Decreasing house prices and a rise in unemployment puts Pennsylvania at risk for increased mortgage delinquencies
and foreclosures, according to The Keystone
Research Center based in Harrisburg.
Dear Mr. Berko: I
listened to several economists on TV discussing the economy and the
Federal Reserve System. They concluded that the U.S. will have a national debt
this year of less than $325 billion and that the economy in the second half of
this year will move ahead strongly, due to the $1,200 per family cash infusion.
And they suggested this would be good for the stock market, the housing market
Pennsylvania's back is now to the wall. Like many other
cities and states in the region, we will be forced to deal with the issue of
eliminating combined sewer overflows (CSO).
The economy managed to eke out another quarter of growth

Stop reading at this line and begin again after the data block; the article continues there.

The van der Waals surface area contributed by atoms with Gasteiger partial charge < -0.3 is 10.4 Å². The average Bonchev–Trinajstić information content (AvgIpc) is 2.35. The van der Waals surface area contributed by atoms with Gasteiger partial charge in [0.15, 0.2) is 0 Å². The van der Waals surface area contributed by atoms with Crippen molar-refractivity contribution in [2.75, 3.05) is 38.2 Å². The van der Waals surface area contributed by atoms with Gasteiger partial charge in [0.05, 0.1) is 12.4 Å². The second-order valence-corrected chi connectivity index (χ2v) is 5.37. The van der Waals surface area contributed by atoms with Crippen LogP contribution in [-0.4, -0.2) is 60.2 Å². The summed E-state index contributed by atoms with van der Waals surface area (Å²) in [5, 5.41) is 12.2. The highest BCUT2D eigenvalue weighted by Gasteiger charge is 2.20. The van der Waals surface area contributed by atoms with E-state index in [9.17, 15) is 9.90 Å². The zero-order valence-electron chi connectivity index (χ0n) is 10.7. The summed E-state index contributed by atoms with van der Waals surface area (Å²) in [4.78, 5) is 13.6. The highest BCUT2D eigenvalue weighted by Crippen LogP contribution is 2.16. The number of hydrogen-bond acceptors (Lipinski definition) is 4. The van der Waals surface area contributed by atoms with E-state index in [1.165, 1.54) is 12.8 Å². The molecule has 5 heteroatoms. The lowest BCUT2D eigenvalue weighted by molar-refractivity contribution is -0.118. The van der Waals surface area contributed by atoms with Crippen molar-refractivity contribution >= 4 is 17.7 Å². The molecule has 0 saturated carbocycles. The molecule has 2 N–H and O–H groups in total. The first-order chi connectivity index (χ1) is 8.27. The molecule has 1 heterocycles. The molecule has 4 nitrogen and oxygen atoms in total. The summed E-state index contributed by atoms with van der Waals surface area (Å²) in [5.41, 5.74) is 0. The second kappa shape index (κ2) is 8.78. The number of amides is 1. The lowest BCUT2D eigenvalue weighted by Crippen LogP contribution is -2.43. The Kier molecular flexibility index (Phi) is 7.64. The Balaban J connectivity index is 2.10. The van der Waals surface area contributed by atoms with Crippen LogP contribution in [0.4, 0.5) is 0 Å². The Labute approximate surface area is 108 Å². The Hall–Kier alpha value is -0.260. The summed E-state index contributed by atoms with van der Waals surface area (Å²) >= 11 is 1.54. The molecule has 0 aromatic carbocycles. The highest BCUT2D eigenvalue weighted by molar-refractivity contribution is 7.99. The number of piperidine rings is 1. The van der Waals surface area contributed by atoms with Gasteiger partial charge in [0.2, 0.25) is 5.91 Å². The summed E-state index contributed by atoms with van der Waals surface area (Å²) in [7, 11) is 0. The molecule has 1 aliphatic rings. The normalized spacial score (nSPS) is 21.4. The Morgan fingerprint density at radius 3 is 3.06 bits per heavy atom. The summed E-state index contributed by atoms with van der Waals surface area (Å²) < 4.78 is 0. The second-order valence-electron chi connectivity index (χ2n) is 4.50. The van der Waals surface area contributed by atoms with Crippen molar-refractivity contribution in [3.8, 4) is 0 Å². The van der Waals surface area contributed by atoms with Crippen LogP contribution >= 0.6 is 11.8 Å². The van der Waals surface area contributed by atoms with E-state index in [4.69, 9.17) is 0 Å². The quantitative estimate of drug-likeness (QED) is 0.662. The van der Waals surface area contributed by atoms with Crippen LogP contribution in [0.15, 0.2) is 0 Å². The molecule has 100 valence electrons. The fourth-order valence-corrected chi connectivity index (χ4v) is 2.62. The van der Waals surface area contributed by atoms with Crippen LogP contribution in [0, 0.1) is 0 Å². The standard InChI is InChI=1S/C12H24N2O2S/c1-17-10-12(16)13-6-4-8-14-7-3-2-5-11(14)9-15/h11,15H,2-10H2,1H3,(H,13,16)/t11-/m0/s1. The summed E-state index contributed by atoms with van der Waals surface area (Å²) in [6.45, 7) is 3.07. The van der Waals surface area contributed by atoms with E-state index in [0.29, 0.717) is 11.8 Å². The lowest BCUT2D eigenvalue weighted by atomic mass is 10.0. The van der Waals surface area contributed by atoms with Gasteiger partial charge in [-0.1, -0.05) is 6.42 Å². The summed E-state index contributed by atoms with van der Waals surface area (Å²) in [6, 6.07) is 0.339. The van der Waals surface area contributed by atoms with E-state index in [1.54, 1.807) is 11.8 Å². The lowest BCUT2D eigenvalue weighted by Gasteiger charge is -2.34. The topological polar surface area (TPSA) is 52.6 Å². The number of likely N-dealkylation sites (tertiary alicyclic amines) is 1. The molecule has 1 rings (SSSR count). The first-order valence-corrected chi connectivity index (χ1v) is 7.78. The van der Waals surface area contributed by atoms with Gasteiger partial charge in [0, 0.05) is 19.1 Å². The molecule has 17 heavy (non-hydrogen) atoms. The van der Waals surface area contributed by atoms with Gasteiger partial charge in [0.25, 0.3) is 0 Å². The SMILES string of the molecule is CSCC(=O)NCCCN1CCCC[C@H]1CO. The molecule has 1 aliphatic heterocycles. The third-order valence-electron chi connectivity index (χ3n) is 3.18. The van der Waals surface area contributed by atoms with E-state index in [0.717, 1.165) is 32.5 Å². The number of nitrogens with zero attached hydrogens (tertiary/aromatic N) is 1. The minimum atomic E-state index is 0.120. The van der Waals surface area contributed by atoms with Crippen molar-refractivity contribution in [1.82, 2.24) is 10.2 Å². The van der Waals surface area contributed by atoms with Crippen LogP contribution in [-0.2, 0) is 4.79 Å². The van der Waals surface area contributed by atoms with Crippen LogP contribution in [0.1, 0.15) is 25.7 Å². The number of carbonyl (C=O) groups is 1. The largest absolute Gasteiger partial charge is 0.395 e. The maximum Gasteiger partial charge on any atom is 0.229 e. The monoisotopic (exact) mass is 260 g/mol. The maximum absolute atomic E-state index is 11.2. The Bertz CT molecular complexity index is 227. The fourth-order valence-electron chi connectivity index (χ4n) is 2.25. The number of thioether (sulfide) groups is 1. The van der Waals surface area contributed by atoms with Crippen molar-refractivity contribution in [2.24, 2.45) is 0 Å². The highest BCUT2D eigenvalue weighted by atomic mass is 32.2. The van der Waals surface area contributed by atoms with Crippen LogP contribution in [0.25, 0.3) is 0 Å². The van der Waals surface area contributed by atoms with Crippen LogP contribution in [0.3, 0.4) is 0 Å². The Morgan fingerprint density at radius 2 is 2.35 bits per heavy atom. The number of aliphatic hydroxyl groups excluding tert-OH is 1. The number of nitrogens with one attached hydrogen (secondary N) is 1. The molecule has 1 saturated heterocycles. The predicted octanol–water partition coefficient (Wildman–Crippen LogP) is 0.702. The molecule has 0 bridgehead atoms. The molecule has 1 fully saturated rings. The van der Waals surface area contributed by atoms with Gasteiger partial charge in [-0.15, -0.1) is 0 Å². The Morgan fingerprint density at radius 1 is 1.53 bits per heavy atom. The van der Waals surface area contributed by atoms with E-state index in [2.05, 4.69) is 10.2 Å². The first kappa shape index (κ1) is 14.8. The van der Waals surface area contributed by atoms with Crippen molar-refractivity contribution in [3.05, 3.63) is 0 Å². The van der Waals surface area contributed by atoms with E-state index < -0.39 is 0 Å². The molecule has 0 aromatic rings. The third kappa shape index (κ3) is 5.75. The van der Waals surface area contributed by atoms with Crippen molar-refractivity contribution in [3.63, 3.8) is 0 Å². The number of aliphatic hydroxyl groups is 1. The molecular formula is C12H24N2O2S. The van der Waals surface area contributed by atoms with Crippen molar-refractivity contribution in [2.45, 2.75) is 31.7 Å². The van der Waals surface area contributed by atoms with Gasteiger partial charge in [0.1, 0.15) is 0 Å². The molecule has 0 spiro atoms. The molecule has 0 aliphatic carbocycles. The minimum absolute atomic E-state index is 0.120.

during the first part of this year. But that will not change how anyone feels:
We are in a major slowdown, and it is irrelevant whether we technically meet
the criteria for a recession.
According to the April 2008 PNC Economic Outlook forecast,
owners of Pennsylvania's small and midsize businesses are less optimistic about
the performance of their businesses during the next six months. This
entrepreneurial outlook is an all-time low for the survey, which has been
conducted every six months since 2003.
Members of the Pennsylvania Institute of Certified Public
Accountants (PICPA) applaud the 41 Pennsylvania senators who voted to
streamline the collection and disbursement of local earned income tax (EIT)
with the passage of Senate Bill 1063. PICPA members have worked with
legislators for many years to develop this legislation.
The U.S. Postal Service within the next year will roll out a
slew of price and regulatory changes that will make it tougher for
mail-processing businesses and nonprofits to operate, industry representatives